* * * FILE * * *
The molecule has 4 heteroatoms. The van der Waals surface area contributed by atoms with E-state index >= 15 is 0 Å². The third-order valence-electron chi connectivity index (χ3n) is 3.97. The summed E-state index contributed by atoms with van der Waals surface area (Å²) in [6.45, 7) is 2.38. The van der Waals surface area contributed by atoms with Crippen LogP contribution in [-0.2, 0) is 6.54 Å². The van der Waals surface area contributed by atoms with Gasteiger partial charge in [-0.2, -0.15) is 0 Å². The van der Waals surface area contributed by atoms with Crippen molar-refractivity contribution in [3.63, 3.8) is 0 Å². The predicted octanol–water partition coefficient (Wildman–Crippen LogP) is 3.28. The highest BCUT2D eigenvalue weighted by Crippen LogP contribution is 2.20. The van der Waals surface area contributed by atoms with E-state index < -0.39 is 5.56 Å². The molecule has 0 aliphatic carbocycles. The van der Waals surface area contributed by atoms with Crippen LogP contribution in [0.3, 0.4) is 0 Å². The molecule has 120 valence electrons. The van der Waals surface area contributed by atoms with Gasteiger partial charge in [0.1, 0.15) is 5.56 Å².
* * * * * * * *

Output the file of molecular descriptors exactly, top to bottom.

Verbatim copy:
The molecule has 4 heteroatoms. The van der Waals surface area contributed by atoms with E-state index >= 15 is 0 Å². The third-order valence-electron chi connectivity index (χ3n) is 3.97. The summed E-state index contributed by atoms with van der Waals surface area (Å²) in [6.45, 7) is 2.38. The van der Waals surface area contributed by atoms with Crippen LogP contribution in [-0.2, 0) is 6.54 Å². The van der Waals surface area contributed by atoms with Gasteiger partial charge in [-0.2, -0.15) is 0 Å². The van der Waals surface area contributed by atoms with Crippen molar-refractivity contribution in [3.63, 3.8) is 0 Å². The predicted octanol–water partition coefficient (Wildman–Crippen LogP) is 3.28. The highest BCUT2D eigenvalue weighted by Crippen LogP contribution is 2.20. The van der Waals surface area contributed by atoms with E-state index < -0.39 is 5.56 Å². The molecule has 0 aliphatic carbocycles. The van der Waals surface area contributed by atoms with Crippen LogP contribution in [0.3, 0.4) is 0 Å². The molecule has 120 valence electrons. The van der Waals surface area contributed by atoms with Gasteiger partial charge in [0.1, 0.15) is 5.56 Å².